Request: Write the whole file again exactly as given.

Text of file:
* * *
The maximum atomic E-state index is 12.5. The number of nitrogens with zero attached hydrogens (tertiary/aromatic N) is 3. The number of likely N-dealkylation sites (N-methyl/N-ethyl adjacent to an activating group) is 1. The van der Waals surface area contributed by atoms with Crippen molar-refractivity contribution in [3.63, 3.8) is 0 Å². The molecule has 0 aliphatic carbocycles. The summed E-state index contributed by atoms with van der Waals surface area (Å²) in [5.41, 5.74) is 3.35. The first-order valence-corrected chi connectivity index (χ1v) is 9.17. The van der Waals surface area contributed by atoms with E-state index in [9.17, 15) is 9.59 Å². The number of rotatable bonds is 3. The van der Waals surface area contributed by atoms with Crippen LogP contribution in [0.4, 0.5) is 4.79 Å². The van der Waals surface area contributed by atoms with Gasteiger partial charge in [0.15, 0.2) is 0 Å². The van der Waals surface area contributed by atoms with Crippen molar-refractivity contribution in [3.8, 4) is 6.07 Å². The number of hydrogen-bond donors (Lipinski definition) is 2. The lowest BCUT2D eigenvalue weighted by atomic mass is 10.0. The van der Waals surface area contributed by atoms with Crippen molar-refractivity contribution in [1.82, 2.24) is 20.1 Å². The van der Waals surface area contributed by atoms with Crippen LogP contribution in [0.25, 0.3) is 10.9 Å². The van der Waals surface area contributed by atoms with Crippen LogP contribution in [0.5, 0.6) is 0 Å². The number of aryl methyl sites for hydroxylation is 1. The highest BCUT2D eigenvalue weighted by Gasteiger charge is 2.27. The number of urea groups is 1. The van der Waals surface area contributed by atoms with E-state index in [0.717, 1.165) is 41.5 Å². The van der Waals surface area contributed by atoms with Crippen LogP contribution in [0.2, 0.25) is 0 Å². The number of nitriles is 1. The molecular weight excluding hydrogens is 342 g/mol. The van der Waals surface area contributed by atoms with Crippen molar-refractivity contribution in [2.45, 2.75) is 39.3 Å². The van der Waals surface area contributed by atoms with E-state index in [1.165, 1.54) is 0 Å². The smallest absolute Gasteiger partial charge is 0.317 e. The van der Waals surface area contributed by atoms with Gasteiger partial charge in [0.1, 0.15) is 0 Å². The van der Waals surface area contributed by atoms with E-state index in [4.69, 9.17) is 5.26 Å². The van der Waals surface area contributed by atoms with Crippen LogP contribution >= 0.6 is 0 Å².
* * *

The maximum atomic E-state index is 12.5. The number of nitrogens with zero attached hydrogens (tertiary/aromatic N) is 3. The number of likely N-dealkylation sites (N-methyl/N-ethyl adjacent to an activating group) is 1. The van der Waals surface area contributed by atoms with Crippen molar-refractivity contribution in [3.63, 3.8) is 0 Å². The molecule has 0 aliphatic carbocycles. The summed E-state index contributed by atoms with van der Waals surface area (Å²) in [5.41, 5.74) is 3.35. The first-order valence-corrected chi connectivity index (χ1v) is 9.17. The van der Waals surface area contributed by atoms with E-state index in [9.17, 15) is 9.59 Å². The number of rotatable bonds is 3. The van der Waals surface area contributed by atoms with Crippen LogP contribution in [0.4, 0.5) is 4.79 Å². The van der Waals surface area contributed by atoms with Gasteiger partial charge in [0.15, 0.2) is 0 Å². The van der Waals surface area contributed by atoms with Crippen molar-refractivity contribution in [3.8, 4) is 6.07 Å². The number of hydrogen-bond donors (Lipinski definition) is 2. The lowest BCUT2D eigenvalue weighted by atomic mass is 10.0. The van der Waals surface area contributed by atoms with Crippen molar-refractivity contribution in [1.82, 2.24) is 20.1 Å². The van der Waals surface area contributed by atoms with Crippen LogP contribution in [0.25, 0.3) is 10.9 Å². The van der Waals surface area contributed by atoms with Crippen LogP contribution in [0.5, 0.6) is 0 Å². The number of aryl methyl sites for hydroxylation is 1. The highest BCUT2D eigenvalue weighted by Gasteiger charge is 2.27. The number of urea groups is 1. The van der Waals surface area contributed by atoms with E-state index in [0.717, 1.165) is 41.5 Å². The van der Waals surface area contributed by atoms with Crippen LogP contribution in [0.2, 0.25) is 0 Å². The number of nitriles is 1. The molecular weight excluding hydrogens is 342 g/mol. The van der Waals surface area contributed by atoms with Crippen molar-refractivity contribution in [2.45, 2.75) is 39.3 Å². The van der Waals surface area contributed by atoms with E-state index in [1.165, 1.54) is 0 Å². The smallest absolute Gasteiger partial charge is 0.317 e. The van der Waals surface area contributed by atoms with Gasteiger partial charge in [0.1, 0.15) is 0 Å². The van der Waals surface area contributed by atoms with E-state index in [4.69, 9.17) is 5.26 Å². The van der Waals surface area contributed by atoms with Crippen LogP contribution >= 0.6 is 0 Å².